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In "By her own quick-wittedness and adroitness she had turned the tables on her would-be destroyer", what does "on her would-be destroyer" mean? It is from And Then There Were None.

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"a would-be X" is an idiom It refers to a person who has a goal in life to achieve something, e.g.

Miko is a would-be pop singer. (Miko has an ambition to be a pop singer)

John is a would-be Formula 1 driver. (John wants to become an F1 driver)

"Would-be" means that the person wants something but they have not yet achieved it. So, her would-be destroyer, refers to someone who wishes to destroy her but has not succeeded. If they had succeeded then they would be called, "her destroyer".

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    If what Miko wants to be is jsomething generic that's not explicitly specified (she just wants to be famous, successful in a general sense), we say she's a wannabe ("wants-to-be") rather than a would-be. Mar 14, 2021 at 14:43
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    In this context, I believe that would-be does not mean wanting to do/be something. It means someone would have done something, yet failed. In this context, it makes more sense to interpret that phrase as "he failed to destroy her" rather than "he wants to destroy her but has not yet succeeded." i.e. implying he might have another chance.
    – Harith
    Mar 14, 2021 at 21:19
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    @Harith - You can't possibly know that from the small amount of context we have been given. Anyone who has watched a movie knows that the baddy seems to be defeated but then comes back for a final try. Unless you have read the whole story, you can't be sure. Mar 14, 2021 at 22:13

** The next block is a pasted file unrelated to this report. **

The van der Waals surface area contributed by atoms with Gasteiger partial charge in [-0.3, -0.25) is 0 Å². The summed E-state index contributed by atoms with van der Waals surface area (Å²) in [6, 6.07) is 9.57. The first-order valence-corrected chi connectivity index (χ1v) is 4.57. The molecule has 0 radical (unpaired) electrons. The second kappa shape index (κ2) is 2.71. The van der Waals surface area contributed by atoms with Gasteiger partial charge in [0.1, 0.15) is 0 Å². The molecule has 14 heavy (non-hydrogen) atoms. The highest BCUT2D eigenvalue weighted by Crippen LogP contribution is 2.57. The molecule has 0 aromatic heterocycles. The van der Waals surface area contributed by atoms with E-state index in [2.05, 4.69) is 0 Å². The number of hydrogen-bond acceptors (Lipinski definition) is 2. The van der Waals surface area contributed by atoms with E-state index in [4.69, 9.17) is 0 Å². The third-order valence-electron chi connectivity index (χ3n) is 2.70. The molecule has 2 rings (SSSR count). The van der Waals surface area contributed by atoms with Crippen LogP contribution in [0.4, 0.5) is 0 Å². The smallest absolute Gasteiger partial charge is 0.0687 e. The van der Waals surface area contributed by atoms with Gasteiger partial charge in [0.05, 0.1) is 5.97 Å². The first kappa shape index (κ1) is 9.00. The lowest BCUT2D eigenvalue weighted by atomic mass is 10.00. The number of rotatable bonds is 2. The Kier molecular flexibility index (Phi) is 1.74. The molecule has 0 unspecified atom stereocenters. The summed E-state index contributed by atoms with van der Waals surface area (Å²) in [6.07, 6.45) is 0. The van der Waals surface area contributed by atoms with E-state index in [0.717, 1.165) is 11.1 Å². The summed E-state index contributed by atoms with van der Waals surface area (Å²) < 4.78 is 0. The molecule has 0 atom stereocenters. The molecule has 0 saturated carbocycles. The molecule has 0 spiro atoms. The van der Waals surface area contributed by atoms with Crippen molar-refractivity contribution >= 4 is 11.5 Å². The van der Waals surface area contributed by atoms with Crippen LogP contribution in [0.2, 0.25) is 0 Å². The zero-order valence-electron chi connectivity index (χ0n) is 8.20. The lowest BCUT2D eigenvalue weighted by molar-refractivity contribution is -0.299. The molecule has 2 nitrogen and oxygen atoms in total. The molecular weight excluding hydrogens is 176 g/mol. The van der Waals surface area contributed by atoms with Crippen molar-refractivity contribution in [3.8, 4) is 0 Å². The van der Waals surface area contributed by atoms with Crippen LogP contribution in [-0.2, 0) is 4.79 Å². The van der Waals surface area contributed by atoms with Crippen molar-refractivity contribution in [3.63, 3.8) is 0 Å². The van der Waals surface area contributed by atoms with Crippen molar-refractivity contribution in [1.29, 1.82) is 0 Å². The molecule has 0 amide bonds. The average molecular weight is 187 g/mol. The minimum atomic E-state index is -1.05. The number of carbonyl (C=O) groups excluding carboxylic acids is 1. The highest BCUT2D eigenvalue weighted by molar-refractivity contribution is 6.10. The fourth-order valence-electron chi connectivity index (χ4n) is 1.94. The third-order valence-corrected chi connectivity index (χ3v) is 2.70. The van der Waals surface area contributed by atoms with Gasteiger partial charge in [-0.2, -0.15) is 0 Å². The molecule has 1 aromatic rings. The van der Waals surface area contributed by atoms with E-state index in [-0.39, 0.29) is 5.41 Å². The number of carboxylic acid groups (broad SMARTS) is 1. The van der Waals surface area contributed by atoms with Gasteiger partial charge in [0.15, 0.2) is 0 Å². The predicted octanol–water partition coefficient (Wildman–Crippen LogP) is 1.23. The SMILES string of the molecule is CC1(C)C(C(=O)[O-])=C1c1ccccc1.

• @chasly, that last sentence was wrong, I admit. I meant he had been thwarted, and that he wasn't "aspiring" to destroy her one day - he'd already tried. If you understand what I'm trying to convey. As FumbleFingers touches on, it is less of a "wannabe" situation and more of a "the plan failed, the tables have turned" scenario. It would also work if the writer is telling us that that he will definitely be her destroyer in the future. That's what I was talking about
    – Harith
    Mar 14, 2021 at 22:32
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    'Would-be' is more dismissive than just 'has a goal to achieve something'. It generally conveys a sense of unrealistic expectations of achievement, or quite often, already self considered as having made the achievement, eg would-be philosopher, would-be casanova. In your examples, the reader would have expectations that Miko goes to karaoke regularly and auditions for "SomeCountry's Got Talent!" type shows (not necessarily successfully) while John has every F1 video game ever, a full steering wheel setup on his PC/console and somewhere in the vicinity of zero hours driving an actual F1 car
    – mcalex
    Mar 15, 2021 at 5:50

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